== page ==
The past few years have seen the leading Formula One teams continuously evolving their suspension systems, with designers taking some radical approaches to both front and rear set-ups. For the front suspension, the most significant trend was a move by Ferrari and McLaren to a pullrod- instead of pushrod-actuated system. Ferrari made the first move in 2012 with the F2012, and McLaren followed in 2013 with the MP4-28.
The main impetus behind this switch was to optimise the front aerodynamic package. A pullrod front suspension system allows for a higher nose position, which helps the flow from the front wing to the underfloor. The pullrod design must be properly executed though, otherwise the suspension geometry can be compromised to a point where the performance gain given by the improved aerodynamics is largely cancelled out by a reduction in mechanical grip due to loss of suspension compliance.
Looking at McLaren’s MP4-28, the location of the horizontal suspension members were positioned in such a way as to smooth the airflow from the front wing. This is achieved by moving the suspension members clear of the front-wing vortex (shed from the inboard end of the front wing flaps). This vortex is important for downstream flow around the barge boards and underfloor. Thanks to the location of the spring and damper units at the bottom of the nose assembly (rather than the top, as in a pushrod system), there is also a small benefit to the centre-of-gravity height
Rear suspension systems have also been developed extensively by some teams. One general trend has been a move by most of them to pullrod-actuated rear suspension systems, thanks to the tighter rear bodywork packaging such a set-up allows. The gains teams have found must be considerable in order to account for the widespread adoption of the layout, given the compromise it presents in terms of suspension performance. Notably, that fact that lifting the rear lower wishbones and toe links up to rear axle height – as in a pullrod design – significantly reduces rear suspension stiffness.
The biggest suspension-related talking point of the 2013 season was the public appearance of Mercedes’ interlinked suspension system, dubbed FRIC (Front Rear Interconnect). Interlinked front and rear suspension is not a new concept in Formula One – it was a feature on active suspension cars such as the Williams FW-14B in the 1990s – but since such systems were outlawed it has taken engineers a long time to develop passive systems that are both effective and fall within the regulatory requirements.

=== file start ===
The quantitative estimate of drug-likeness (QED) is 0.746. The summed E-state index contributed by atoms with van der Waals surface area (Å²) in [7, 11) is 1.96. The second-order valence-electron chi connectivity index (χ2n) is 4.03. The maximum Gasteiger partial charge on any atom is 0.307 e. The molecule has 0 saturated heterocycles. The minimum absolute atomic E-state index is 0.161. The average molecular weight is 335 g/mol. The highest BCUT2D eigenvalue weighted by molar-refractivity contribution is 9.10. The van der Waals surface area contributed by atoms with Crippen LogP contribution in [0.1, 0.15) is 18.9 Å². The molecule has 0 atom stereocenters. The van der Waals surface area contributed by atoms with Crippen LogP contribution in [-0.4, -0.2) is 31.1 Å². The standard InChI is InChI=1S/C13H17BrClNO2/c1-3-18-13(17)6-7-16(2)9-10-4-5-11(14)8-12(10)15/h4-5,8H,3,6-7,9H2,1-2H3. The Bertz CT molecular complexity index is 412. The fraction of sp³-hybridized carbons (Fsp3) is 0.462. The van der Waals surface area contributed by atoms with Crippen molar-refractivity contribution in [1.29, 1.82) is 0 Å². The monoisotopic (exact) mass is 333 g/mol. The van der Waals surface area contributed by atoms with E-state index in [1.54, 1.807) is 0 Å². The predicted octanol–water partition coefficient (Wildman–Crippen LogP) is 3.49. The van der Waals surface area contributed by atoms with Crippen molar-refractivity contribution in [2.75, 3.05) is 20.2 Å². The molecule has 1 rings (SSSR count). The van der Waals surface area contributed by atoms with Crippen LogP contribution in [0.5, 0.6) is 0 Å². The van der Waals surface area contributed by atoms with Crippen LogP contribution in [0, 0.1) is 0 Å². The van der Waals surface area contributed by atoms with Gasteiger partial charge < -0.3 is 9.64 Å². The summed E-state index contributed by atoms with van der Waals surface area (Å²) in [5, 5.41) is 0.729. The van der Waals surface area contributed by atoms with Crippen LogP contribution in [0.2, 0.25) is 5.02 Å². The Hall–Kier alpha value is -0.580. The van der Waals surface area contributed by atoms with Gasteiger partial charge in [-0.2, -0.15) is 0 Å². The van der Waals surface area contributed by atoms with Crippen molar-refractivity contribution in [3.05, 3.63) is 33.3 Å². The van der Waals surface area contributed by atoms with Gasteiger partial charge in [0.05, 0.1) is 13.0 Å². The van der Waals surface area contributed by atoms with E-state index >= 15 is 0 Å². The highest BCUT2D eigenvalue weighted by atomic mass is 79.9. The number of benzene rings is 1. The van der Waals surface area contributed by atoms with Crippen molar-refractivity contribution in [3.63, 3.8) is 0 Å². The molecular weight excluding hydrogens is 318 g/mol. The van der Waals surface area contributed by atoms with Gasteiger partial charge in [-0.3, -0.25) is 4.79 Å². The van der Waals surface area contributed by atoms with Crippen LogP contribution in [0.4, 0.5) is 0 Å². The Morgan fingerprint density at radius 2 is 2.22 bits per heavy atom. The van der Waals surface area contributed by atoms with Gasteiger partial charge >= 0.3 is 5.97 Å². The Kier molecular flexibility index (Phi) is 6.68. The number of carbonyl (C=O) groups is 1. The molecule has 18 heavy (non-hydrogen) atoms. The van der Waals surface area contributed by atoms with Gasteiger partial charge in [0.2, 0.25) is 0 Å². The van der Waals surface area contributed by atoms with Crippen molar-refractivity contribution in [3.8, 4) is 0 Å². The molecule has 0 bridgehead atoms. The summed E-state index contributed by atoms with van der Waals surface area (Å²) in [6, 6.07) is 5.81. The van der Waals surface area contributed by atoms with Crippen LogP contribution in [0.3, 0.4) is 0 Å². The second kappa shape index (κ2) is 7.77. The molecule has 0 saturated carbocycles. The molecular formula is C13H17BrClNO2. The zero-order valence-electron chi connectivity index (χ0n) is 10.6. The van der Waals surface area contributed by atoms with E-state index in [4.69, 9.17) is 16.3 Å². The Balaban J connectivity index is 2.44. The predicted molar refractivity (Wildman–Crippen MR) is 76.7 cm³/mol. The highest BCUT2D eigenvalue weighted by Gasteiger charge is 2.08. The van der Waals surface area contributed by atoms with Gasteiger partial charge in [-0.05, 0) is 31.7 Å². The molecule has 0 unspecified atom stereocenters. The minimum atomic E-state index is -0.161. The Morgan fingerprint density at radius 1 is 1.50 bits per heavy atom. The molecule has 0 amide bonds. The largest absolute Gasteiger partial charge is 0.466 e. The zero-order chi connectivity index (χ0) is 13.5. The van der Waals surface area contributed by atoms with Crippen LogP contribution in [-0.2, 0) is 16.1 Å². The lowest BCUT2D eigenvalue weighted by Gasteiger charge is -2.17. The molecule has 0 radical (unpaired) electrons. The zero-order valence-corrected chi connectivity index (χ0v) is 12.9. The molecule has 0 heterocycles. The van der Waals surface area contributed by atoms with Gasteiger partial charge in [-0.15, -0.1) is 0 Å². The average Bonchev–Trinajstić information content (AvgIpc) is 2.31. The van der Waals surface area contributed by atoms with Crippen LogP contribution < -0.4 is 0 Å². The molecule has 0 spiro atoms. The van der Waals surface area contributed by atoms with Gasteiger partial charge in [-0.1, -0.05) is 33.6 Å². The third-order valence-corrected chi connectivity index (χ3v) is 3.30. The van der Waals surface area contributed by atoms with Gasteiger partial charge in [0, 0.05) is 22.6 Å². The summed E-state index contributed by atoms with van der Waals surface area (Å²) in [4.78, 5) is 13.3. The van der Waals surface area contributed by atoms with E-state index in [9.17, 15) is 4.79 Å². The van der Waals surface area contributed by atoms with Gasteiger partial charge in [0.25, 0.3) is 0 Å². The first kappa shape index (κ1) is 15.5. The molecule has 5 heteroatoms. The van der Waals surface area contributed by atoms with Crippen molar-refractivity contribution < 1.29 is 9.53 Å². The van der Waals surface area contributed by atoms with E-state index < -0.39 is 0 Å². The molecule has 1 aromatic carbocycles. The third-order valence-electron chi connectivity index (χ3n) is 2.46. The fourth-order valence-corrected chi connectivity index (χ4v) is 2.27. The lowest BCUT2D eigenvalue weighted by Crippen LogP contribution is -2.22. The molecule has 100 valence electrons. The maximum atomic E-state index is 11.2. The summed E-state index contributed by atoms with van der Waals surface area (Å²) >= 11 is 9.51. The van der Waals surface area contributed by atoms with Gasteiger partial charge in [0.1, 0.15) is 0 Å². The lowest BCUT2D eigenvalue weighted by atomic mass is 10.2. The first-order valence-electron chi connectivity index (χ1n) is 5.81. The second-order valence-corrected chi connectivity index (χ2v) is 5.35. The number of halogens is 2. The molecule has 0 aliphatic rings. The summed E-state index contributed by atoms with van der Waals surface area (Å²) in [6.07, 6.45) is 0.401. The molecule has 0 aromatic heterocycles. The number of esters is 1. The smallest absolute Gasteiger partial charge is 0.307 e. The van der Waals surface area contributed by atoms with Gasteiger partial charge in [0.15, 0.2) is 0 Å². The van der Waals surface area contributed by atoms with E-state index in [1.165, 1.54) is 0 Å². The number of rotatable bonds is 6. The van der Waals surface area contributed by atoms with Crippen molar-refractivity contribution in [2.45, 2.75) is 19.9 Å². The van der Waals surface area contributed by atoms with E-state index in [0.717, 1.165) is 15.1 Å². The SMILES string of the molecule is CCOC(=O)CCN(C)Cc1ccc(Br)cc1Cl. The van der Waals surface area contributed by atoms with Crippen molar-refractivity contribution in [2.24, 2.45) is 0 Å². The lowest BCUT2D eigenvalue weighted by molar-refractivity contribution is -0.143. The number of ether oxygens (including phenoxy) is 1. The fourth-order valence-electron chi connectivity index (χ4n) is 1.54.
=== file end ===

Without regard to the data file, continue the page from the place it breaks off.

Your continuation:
In 2011, both Mercedes and Lotus developed passive systems, although the details of their operation have been kept under wraps, and evidence of the Mercedes system’s existence only came to light during 2013. Lotus initially developed an hydraulic set-up linked to the braking system, but this was deemed to contravene the technical regulations and so was outlawed. Mercedes, however, has managed to develop a system that controls the pitch of the car using linked front and rear hydraulic systems; it is thought that the system also controls roll.
The intention behind such systems is to maintain a constant ride height, regardless of whether a car is braking, accelerating or pitching. This in turn ensures that the aerodynamic balance is kept as consistent as possible, ensuring maximum downforce. It is thought that several other teams have developed similar systems, although none have been willing to reveal details. However, Ross Brawn has been quoted as saying that since Formula One cars were invented and aerodynamics understood, the compromise between suspension and aerodynamics has always been a compromise. Essentially, the FRIC allows this compromise to be reduced, allowing for some chassis compliance while also ensuring a predictable aero platform.
Given the creativity of some teams within the bounds of the outgoing technical regulations, it will be fascinating to see the new approaches – and technical loopholes – the 2014 rules will bring to light.
Written by Lawrence Butcher